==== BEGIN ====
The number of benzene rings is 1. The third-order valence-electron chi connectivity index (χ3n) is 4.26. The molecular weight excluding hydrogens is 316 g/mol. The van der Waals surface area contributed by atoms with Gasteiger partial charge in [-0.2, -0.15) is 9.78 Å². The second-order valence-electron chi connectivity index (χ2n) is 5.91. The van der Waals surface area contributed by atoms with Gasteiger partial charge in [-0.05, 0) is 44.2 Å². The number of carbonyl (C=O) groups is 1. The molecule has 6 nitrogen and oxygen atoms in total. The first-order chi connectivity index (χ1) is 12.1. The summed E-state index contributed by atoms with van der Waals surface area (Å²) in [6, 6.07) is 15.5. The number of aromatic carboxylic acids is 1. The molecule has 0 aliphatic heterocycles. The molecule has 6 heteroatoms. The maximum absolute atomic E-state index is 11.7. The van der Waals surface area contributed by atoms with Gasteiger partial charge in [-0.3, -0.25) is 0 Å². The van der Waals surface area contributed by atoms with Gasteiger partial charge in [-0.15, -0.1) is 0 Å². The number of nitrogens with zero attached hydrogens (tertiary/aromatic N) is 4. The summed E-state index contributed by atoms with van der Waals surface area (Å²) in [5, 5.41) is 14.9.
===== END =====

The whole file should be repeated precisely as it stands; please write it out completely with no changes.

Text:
The number of benzene rings is 1. The third-order valence-electron chi connectivity index (χ3n) is 4.26. The molecular weight excluding hydrogens is 316 g/mol. The van der Waals surface area contributed by atoms with Gasteiger partial charge in [-0.2, -0.15) is 9.78 Å². The second-order valence-electron chi connectivity index (χ2n) is 5.91. The van der Waals surface area contributed by atoms with Gasteiger partial charge in [-0.05, 0) is 44.2 Å². The number of carbonyl (C=O) groups is 1. The molecule has 6 nitrogen and oxygen atoms in total. The first-order chi connectivity index (χ1) is 12.1. The summed E-state index contributed by atoms with van der Waals surface area (Å²) in [6, 6.07) is 15.5. The number of aromatic carboxylic acids is 1. The molecule has 0 aliphatic heterocycles. The molecule has 6 heteroatoms. The maximum absolute atomic E-state index is 11.7. The van der Waals surface area contributed by atoms with Gasteiger partial charge in [-0.3, -0.25) is 0 Å². The van der Waals surface area contributed by atoms with Gasteiger partial charge in [-0.15, -0.1) is 0 Å². The number of nitrogens with zero attached hydrogens (tertiary/aromatic N) is 4. The summed E-state index contributed by atoms with van der Waals surface area (Å²) in [5, 5.41) is 14.9.